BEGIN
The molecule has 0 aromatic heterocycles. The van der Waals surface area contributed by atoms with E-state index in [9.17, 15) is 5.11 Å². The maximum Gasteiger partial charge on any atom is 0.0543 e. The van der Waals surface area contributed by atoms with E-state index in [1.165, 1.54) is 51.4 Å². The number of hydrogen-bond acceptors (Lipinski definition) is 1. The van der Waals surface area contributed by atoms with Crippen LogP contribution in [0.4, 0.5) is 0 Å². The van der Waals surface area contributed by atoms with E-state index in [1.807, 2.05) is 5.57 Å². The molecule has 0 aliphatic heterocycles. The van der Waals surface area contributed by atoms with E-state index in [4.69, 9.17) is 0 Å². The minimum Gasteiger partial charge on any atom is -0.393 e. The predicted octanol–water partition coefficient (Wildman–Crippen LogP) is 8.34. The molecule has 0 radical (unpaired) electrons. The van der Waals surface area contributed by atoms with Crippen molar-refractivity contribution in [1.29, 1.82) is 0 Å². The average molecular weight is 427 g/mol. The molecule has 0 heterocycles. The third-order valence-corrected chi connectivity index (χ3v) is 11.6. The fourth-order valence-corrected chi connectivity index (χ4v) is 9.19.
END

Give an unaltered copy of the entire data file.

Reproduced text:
The molecule has 0 aromatic heterocycles. The van der Waals surface area contributed by atoms with E-state index in [9.17, 15) is 5.11 Å². The maximum Gasteiger partial charge on any atom is 0.0543 e. The van der Waals surface area contributed by atoms with E-state index in [1.165, 1.54) is 51.4 Å². The number of hydrogen-bond acceptors (Lipinski definition) is 1. The van der Waals surface area contributed by atoms with Crippen LogP contribution in [0.4, 0.5) is 0 Å². The van der Waals surface area contributed by atoms with E-state index in [1.807, 2.05) is 5.57 Å². The molecule has 0 aliphatic heterocycles. The van der Waals surface area contributed by atoms with E-state index in [4.69, 9.17) is 0 Å². The minimum Gasteiger partial charge on any atom is -0.393 e. The predicted octanol–water partition coefficient (Wildman–Crippen LogP) is 8.34. The molecule has 0 radical (unpaired) electrons. The van der Waals surface area contributed by atoms with Crippen molar-refractivity contribution in [1.29, 1.82) is 0 Å². The average molecular weight is 427 g/mol. The molecule has 0 heterocycles. The third-order valence-corrected chi connectivity index (χ3v) is 11.6. The fourth-order valence-corrected chi connectivity index (χ4v) is 9.19.